A type of software that often comes with free downloads. Some adware displays ads on your computer, while some monitors your computer use (including websites visited) and displays targeted ads based on your use.
Protects your computer from viruses that can destroy your data, slow your computer’s performance, cause a crash, or even allow spammers to send email through your account.
A measure of the “speed” of an Internet connection.
Shorthand for “business opportunity;” some schemes involve extravagant and unfounded earnings claims and are actually fraudulent business ventures.
A web browser feature that allows you to save the addresses of interesting or frequently used websites, so that you can readily revisit them.
A program that allows a user to find, view, hear, and interact with material on the Internet.
A common spyware program that changes your web browser’s home page automatically, even if you change it back.
A form of computer memory that allows you to access stored information, such as web addresses you’ve recently typed into your browser, more quickly. Pronounced “cash.”
A law that prohibits senders of unsolicited commercial email from using false or misleading header information or deceptive subject lines, and requires they identify each email as an advertisement, among other provisions.
The name given to a place or page in a website or online service where people can type messages which are displayed almost instantly on the screens of others who are in the “chat room.”
A small text file that a website can place on your computer’s hard drive to collect information about your activities on the site or to allow other capabilities on the site.
Used to distinguish the physical world from the digital, or computer-based world.
A segment of Internet space, denoted by the function or type of information it includes; current domains include “.com” for commercial sites, “.gov” for governmental ones, and “.org” for non-commercial organizations.
To copy files from one computer to another; to view a website or other web material with a browser.
Software that installs on your computer without your knowledge when you visit certain websites. To avoid drive-by downloads, make sure to update your operating system and Web browser regularly.
Digital Subscriber Line: A means of accessing the Internet at high speed using standard phone lines.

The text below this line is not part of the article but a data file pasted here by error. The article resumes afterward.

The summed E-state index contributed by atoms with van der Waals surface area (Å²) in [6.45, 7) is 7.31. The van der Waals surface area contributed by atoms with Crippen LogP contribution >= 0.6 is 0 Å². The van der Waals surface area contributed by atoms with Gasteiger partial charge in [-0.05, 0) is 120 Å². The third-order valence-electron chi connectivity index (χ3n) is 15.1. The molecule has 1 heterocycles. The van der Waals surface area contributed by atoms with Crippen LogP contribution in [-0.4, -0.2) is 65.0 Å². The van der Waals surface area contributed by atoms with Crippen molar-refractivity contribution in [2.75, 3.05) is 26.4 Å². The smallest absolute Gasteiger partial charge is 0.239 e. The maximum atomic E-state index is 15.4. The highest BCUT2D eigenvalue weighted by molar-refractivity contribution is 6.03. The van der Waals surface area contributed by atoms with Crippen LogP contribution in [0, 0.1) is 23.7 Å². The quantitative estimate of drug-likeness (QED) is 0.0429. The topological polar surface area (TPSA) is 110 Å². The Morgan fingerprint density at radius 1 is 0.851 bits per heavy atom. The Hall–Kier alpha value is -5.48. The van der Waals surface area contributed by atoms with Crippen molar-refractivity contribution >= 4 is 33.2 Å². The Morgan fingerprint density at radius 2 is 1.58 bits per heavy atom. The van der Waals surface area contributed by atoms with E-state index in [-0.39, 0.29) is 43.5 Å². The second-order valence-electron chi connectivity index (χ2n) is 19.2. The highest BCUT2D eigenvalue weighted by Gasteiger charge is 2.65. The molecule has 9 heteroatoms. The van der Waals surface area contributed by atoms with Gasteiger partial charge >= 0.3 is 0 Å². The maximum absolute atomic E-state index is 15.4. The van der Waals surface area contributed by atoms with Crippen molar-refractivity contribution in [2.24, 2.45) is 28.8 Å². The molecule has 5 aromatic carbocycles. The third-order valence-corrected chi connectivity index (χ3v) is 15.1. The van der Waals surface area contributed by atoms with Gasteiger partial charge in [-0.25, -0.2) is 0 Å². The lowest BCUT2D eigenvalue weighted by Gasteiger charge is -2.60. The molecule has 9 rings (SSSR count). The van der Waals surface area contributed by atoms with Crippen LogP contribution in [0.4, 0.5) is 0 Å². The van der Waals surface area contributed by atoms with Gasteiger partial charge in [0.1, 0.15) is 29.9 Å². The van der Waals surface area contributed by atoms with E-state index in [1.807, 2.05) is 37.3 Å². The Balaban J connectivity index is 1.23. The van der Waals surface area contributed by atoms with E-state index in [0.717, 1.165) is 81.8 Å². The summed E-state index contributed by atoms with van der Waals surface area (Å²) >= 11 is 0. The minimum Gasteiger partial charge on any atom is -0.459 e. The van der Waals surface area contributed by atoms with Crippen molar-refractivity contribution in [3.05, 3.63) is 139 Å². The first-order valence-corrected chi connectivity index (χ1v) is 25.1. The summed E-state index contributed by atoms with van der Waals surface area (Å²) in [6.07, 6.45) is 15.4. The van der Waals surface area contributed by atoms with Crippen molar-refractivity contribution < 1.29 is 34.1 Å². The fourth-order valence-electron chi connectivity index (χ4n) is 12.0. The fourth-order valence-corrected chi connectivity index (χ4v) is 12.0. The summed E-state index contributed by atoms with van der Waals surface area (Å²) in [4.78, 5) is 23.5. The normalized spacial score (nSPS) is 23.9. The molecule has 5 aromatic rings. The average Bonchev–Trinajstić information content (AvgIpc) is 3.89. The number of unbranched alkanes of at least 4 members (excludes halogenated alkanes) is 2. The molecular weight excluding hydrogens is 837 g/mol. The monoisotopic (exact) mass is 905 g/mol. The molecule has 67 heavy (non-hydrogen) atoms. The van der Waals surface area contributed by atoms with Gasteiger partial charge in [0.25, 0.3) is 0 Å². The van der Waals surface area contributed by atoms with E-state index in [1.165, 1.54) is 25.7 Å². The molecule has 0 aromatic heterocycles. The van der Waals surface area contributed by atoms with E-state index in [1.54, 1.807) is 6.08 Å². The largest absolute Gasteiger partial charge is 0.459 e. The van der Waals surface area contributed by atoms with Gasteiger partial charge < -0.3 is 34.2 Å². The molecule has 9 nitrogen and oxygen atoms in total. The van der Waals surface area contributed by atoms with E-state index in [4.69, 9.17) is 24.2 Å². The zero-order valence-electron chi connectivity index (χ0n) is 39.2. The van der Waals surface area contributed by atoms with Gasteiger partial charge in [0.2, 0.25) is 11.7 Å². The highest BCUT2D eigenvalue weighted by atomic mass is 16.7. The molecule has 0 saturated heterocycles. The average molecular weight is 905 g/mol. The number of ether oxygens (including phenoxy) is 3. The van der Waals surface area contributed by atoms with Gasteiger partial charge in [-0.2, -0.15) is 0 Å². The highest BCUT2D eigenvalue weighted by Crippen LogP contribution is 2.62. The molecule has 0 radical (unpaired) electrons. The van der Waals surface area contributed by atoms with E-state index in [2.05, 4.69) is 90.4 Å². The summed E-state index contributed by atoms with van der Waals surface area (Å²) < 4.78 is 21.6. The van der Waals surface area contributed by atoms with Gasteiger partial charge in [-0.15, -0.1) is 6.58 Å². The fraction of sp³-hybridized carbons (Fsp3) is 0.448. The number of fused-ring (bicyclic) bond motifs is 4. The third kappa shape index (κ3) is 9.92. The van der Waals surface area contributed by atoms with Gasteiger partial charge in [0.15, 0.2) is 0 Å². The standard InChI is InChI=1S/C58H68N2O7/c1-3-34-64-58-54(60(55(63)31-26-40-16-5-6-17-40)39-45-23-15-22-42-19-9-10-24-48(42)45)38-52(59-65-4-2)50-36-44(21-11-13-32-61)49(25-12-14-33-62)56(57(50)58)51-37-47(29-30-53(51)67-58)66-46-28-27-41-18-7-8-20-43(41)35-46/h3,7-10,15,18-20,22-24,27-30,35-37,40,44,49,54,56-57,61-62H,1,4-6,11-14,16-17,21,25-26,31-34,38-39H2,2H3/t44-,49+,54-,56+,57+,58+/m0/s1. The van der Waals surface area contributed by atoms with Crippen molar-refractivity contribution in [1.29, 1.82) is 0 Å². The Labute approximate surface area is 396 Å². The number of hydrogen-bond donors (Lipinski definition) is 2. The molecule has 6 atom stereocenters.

The scrambling of data into a secret code that can be read only by software set to decode the information.
End User Licensing Agreement (EULA)
A provider’s legal terms. You, as the “end user,” may be required to “click” to accept before you can download software.
When sensitive data is released to someone without authorization.
Extended Service Set Identifier (ESSID)
The name a manufacturer assigns to a router. It may be a standard, default name assigned by the manufacturer to all hardware of that model. Users can improve security by changing to a unique name. Similar to a Service Set Identifier (SSID).
Software that screens information on the Internet, classifies its content, and allows the user to block certain kinds of content.
Hardware or software that helps keep hackers from using your computer to send out your personal information without your permission. Firewalls watch for outside attempts to access your system and block communications to and from sources you don’t permit.
A measure of computer memory equaling 1,024 megabytes.
Someone who uses the Internet to access computers without permission.
The mechanical parts of a computer system, including the central processing unit, monitor, keyboard, and mouse, as well as other equipment like printers and speakers.
Hypertext Markup Language (HTML)
A coding language used to create documents on the Internet and control how web pages appear.
Programs that you may unknowingly download that can use your computer to silently dial expensive phone calls which later show up on your phone bill.
HTTP (Hypertext Transfer Protocol)
The standard language that computers connected to the World Wide Web use to communicate with each other.
Instant Message (IM)
Technology, similar to a chat room, which notifies a user when a friend is online, allowing them to “converse” by exchanging text messages.
Internet Protocol (IP)
The computer language that allows computer programs to communicate over the Internet.
A computer’s “address,” it consists of a series of numbers separated by periods.